By Andrew Wroblewski
Facing steep proposed budget cuts from both towns of Huntington and Smithtown, the Commack Volunteer Ambulance Corps has begun a medical billing system that charges patients for emergency services rendered.
Under the new system, which the ambulance corps started implementing July 1 and the town retroactively approved Tuesday, patients are billed for services like basic and advanced life support and ambulance transportation.
Depending on their medical coverage, patients are typically charged a co-pay for visits to the emergency room, which will now incorporate services rendered by the ambulance corps, allowing it to charge insurers. If a patient isn’t insured, the ambulance corps will pull from its operating budget to cover the cost, Huntington Town Supervisor Frank Petrone said Tuesday.
The ambulance corps estimates it could collect $416,417 in 2016 through “user fees” as part of the system, according to information supplied to Huntington.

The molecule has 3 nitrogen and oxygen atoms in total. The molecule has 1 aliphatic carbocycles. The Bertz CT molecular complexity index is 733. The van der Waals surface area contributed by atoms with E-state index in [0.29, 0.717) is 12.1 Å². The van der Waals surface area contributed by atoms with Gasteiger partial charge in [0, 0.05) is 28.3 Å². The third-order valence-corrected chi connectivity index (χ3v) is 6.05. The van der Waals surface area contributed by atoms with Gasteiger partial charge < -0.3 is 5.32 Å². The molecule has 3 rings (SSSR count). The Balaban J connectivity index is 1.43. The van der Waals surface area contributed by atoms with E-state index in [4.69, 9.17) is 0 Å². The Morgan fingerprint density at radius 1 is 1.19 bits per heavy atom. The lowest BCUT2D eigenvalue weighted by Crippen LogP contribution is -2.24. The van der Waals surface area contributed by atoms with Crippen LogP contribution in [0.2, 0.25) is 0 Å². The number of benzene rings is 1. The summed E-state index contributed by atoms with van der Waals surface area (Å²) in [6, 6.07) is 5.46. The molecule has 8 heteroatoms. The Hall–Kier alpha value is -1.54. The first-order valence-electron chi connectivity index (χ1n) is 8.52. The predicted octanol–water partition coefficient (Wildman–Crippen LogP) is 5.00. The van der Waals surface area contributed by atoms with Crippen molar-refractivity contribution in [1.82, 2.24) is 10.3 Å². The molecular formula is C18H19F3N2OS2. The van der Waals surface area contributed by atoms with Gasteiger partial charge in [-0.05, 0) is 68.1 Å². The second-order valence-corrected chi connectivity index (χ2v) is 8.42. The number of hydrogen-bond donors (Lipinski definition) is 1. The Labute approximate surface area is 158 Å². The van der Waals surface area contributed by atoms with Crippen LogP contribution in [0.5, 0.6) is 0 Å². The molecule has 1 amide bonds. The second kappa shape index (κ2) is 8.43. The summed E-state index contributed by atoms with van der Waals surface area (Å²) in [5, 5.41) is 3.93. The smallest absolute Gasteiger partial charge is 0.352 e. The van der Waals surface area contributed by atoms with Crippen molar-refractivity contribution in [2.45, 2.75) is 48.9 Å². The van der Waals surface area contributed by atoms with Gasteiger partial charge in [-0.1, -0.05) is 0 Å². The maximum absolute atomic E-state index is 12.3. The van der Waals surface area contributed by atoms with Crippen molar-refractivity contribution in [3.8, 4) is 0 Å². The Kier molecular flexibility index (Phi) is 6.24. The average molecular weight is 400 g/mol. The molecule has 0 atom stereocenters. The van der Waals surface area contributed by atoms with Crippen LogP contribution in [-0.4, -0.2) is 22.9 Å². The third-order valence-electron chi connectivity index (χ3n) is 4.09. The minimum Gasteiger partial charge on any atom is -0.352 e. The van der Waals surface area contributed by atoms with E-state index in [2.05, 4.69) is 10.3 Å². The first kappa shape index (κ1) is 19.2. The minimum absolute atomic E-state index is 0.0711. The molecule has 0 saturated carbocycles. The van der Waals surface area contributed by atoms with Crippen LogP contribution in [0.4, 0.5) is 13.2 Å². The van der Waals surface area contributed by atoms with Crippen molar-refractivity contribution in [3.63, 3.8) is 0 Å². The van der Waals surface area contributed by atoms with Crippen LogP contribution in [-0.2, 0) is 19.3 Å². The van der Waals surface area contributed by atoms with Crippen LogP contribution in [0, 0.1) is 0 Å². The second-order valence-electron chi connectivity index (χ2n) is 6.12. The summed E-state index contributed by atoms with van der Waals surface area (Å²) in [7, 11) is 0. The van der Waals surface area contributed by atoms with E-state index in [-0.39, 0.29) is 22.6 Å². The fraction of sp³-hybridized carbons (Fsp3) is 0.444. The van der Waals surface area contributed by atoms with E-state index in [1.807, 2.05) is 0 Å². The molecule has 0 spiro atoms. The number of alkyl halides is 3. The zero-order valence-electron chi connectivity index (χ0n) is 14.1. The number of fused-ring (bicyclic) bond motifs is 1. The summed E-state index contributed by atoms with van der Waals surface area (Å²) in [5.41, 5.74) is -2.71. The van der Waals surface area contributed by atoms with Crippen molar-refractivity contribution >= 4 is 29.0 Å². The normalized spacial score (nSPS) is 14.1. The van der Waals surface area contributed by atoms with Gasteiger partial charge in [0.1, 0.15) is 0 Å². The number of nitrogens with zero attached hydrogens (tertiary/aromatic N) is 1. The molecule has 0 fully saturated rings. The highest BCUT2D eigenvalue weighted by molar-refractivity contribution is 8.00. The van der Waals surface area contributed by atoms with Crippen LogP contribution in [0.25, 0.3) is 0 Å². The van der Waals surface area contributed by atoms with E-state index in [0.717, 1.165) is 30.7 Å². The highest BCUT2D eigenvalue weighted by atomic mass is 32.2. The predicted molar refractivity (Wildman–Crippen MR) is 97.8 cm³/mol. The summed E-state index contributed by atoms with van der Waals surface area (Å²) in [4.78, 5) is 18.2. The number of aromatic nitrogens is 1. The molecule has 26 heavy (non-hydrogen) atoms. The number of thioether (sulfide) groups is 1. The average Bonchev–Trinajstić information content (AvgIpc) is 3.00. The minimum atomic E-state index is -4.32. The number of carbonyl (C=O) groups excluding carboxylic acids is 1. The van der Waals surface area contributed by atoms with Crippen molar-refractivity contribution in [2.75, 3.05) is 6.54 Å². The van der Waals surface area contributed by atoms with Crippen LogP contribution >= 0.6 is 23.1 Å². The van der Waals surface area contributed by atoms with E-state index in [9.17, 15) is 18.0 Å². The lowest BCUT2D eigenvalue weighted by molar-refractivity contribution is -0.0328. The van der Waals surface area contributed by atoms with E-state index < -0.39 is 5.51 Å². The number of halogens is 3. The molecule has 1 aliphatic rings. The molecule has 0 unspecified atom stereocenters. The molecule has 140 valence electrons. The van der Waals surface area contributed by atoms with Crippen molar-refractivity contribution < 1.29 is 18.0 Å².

The corps now charges users $25 per mile traveled in an ambulance and $775-$1,250 depending on the services provided by EMS workers.
It was unclear as of press time whether the Town of Smithtown had yet to approve the switch.
“They came to us even before the budget was done and said they need additional revenue,” A.J. Carter, Huntington town spokesman said Wednesday.
Huntington budgeted $596,671 for the Commack ambulance corps in 2015, but has proposed cutting that funding by about 25 percent to $449,746 in 2016.
Similarly, the Town of Smithtown – which shares the Commack Ambulance District with Huntington – has also proposed cutting funding to Commack from $997,775 in 2015 to a tentative $698,596 in 2016 – by about 30 percent.
“I think it’s a good opportunity to relieve the taxpayer,” Huntington Supervisor Frank Petrone said after Tuesday’s meeting.
Petrone suggested Tuesday that the Huntington Community First Aid Squad -- which similarly is facing a proposed budget cut -- also adopt a charge-per-use system, despite dozens of HCFAS supporters pleading for the board to restore funding at the board meeting Tuesday night.
“Why burden the taxpayer when, if they indeed have an insurance policy and they’re paying for it, that’s what it’s for?,” Petrone said. “It can relieve the total taxpayer in any given district of a burden or have those additional dollars to do exactly what many of them want, [to purchase] new updated equipment, medical supplies and all of that.”